Point Defiance Park

Today we want to dive into an overview of Point Defiance Park in Tacoma.

This large public park is nestled at the end of the scenic Ruston Way “Waterwalk” in the north end of Tacoma and is home to three of the city’s most popular destinations for families and large groups.

History of Point Defiance Park

Point Defiance Park began as a military reservation after the Wilkes Expedition visited Puget Sound in the 1840s to map the bays and estuaries.

Point Defiance Park

Grover Cleveland authorized Point Defiance Park in 1888.

Although the high cliffs and prominent location offered military advantage, the area wasn’t actually used for operations. In 1888, President Grover Cleveland authorized the use of the location as a public park, and over time the area was developed into the park we see now.

This park is 760 acres in size and is best known for the Point Defiance Zoo and Aquarium which is the only combined zoo and aquarium in the Northwest.

Point Defiance Zoo and Aquarium

The main attraction of Point Defiance Park is the zoo and aquarium combo. This is an especially ideal setup for the wet Northwest climate, because visitors can still enjoy the indoor aquarium on rainy days.

The North Pacific Aquarium showcases the marine life that inhabits the Puget Sound, including but not limited to sea horses, various tropical fish, a giant rockfish tank and sharks.

(A video of the shark tank at the Point Defiance Zoo)

The zoo is separated into distinct areas with animals from similar areas of the world grouped together. Although the majority of the zoo’s animal residents are native to the Pacific Rim, there is good selection of animals from other parts of the world to enjoy as well.

The zoo also features local art and interactive stations throughout the grounds, which are a great way for kids and adults to learn more about  the Pacific Northwest and the various habitats of the animals on display.

Tiger at the Point Defiance Zoo

Tiger at the Point Defiance Zoo

The 5-acre Asian Forest Sanctuary is a lush habitat for Sumatran tigers, clouded leopards, siamangs and Asian elephants.

The Rocky Shores habitat is home to seals, walruses, otters and puffins.

The Arctic Tundra exhibit features such cold weather-loving mammals as polar bears, reindeer and musk oxen; there are also sheep and goat species that are native to the cold Arctic areas of Canada and Greenland.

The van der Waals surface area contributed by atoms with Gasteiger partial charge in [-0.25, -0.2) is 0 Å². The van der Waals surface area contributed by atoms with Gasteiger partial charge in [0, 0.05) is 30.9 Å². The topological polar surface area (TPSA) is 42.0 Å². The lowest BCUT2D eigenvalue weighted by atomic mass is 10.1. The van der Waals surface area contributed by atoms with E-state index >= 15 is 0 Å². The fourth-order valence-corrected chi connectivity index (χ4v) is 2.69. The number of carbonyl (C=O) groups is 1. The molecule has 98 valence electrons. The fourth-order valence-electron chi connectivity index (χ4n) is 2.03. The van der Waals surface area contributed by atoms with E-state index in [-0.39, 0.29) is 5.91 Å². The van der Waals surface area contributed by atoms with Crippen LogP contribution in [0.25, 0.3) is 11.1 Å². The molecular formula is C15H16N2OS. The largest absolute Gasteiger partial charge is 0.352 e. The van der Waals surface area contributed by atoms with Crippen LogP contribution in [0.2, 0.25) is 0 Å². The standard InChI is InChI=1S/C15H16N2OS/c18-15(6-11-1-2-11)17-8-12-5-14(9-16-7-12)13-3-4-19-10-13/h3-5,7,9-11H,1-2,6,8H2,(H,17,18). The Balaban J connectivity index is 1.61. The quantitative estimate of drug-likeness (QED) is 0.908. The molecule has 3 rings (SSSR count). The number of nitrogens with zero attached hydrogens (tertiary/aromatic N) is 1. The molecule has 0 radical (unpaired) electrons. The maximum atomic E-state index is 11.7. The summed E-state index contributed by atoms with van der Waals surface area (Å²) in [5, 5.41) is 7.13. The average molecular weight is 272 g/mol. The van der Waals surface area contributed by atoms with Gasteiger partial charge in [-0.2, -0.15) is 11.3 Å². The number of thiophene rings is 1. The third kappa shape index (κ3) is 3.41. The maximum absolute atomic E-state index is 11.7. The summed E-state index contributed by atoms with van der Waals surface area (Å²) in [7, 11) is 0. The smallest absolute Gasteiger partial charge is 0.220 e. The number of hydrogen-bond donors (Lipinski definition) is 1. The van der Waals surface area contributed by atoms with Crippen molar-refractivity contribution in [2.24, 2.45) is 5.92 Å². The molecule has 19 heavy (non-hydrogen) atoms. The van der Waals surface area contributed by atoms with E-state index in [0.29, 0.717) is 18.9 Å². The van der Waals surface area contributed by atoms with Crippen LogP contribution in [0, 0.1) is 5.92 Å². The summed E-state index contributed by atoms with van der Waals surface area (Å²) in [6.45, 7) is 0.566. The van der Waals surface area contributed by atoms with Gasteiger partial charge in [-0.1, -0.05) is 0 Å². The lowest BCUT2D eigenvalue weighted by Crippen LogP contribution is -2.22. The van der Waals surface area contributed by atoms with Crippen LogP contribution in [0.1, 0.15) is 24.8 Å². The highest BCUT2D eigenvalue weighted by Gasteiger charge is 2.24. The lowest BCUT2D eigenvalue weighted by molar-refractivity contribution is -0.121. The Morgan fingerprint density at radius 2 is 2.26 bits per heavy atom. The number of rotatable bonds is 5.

(A video of Polar bears playing at the Point Defiance Zoo)

You can find out more about the zoo by visiting their website here.

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Fort Nisqually Living History Museum

This is your opportunity to brush up on the history of the Tacoma area as well as other Washington State history. This museum offers a glimpse into the life in the Washington Territory during the 1850s fur trade era.

Located on the western side of Point Defiance Park, the Fort is a restoration of the Hudson’s Bay Company outpost on Puget Sound. Nine buildings are open to the public, including the Granary and the Factors House (both National Historic Landmarks) and a Visitor Center with a Museum Store. You can plan your visit by going here.

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Point Defiance 5 Mile Drive

Although it’s name implies that most people drive through Point Defiance Park, this five mile drive is closed to cars on the weekends which allows the pedestrians and cyclists to enjoy the area unhindered. This makes for a great balance between those who want to see more of the Point as a group in their cars, and those who use it for regular exercise or nature walks. Either way of exploring the park is worth doing, especially on a sunny day.

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Make sure to make plans to stop at Owen Beach and Vashon Viewpoint. Vashon Island lies to the north and is accessible by ferry ride at the south end of the park. The views from the Dlaco Passage Viewpoint are worth stopping for as well.

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Other Things To Do At Point Defiance Park

These three attractions aren’t the only things the park offers.

Visitors will also have the opportunity to enjoy formal gardens, forested hiking trails, a marina with boat rentals and launch facitlties, a waterfront promenade, saltwater beaches and countless other recreational opportunities that you can explore at the park.

The park also has 450 year old Douglas fir trees and there are also 250 foot vertical bluffs that provide a scenic backdrop to an afternoon walk. The park is a regular destination for picnics, weddings, organized runs and other such events.

Ruston Way in Tacoma Washington

The view from the Ruston Way waterfront, which lies just to the south of Point Defiance Park.

Please feel free to leave comments below if you have more to add to this article. We know we’ve only touched the “tip of the iceberg” on Point Defiance Park!